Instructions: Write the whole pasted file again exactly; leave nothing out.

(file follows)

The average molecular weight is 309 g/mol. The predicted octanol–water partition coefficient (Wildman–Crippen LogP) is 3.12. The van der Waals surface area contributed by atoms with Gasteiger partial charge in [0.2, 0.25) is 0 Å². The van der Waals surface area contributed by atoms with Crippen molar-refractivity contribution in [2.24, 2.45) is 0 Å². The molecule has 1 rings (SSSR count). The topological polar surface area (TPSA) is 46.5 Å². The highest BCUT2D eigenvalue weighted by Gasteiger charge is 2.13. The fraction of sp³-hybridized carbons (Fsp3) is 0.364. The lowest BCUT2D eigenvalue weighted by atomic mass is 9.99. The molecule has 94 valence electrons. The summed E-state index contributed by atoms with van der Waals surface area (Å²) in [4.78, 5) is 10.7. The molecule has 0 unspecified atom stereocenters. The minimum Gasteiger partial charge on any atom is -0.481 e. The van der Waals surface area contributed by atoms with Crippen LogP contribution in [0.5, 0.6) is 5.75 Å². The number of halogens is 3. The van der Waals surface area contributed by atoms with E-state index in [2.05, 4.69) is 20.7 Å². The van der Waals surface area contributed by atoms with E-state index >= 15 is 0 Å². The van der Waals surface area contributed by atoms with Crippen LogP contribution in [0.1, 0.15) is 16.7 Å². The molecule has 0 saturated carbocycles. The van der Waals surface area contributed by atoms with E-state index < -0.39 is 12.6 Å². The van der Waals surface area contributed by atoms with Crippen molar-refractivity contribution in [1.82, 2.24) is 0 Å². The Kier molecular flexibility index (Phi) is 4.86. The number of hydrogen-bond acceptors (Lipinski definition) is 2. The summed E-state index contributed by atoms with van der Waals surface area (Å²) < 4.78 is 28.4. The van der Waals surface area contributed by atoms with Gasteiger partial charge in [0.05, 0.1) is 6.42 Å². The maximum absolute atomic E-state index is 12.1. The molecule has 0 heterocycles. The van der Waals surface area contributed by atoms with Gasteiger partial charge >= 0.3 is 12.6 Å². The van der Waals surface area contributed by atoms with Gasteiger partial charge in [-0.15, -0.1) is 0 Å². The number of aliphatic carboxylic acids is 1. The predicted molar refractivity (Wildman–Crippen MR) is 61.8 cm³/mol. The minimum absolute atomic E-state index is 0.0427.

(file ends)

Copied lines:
The average molecular weight is 309 g/mol. The predicted octanol–water partition coefficient (Wildman–Crippen LogP) is 3.12. The van der Waals surface area contributed by atoms with Gasteiger partial charge in [0.2, 0.25) is 0 Å². The van der Waals surface area contributed by atoms with Crippen molar-refractivity contribution in [2.24, 2.45) is 0 Å². The molecule has 1 rings (SSSR count). The topological polar surface area (TPSA) is 46.5 Å². The highest BCUT2D eigenvalue weighted by Gasteiger charge is 2.13. The fraction of sp³-hybridized carbons (Fsp3) is 0.364. The lowest BCUT2D eigenvalue weighted by atomic mass is 9.99. The molecule has 94 valence electrons. The summed E-state index contributed by atoms with van der Waals surface area (Å²) in [4.78, 5) is 10.7. The molecule has 0 unspecified atom stereocenters. The minimum Gasteiger partial charge on any atom is -0.481 e. The van der Waals surface area contributed by atoms with Crippen LogP contribution in [0.5, 0.6) is 5.75 Å². The number of halogens is 3. The van der Waals surface area contributed by atoms with E-state index in [2.05, 4.69) is 20.7 Å². The van der Waals surface area contributed by atoms with E-state index >= 15 is 0 Å². The van der Waals surface area contributed by atoms with Crippen LogP contribution in [0.1, 0.15) is 16.7 Å². The molecule has 0 saturated carbocycles. The van der Waals surface area contributed by atoms with E-state index < -0.39 is 12.6 Å². The van der Waals surface area contributed by atoms with Crippen molar-refractivity contribution in [1.82, 2.24) is 0 Å². The Kier molecular flexibility index (Phi) is 4.86. The number of hydrogen-bond acceptors (Lipinski definition) is 2. The summed E-state index contributed by atoms with van der Waals surface area (Å²) < 4.78 is 28.4. The van der Waals surface area contributed by atoms with Gasteiger partial charge in [0.05, 0.1) is 6.42 Å². The maximum absolute atomic E-state index is 12.1. The molecule has 0 heterocycles. The van der Waals surface area contributed by atoms with Gasteiger partial charge >= 0.3 is 12.6 Å². The van der Waals surface area contributed by atoms with Gasteiger partial charge in [-0.15, -0.1) is 0 Å². The number of aliphatic carboxylic acids is 1. The predicted molar refractivity (Wildman–Crippen MR) is 61.8 cm³/mol. The minimum absolute atomic E-state index is 0.0427.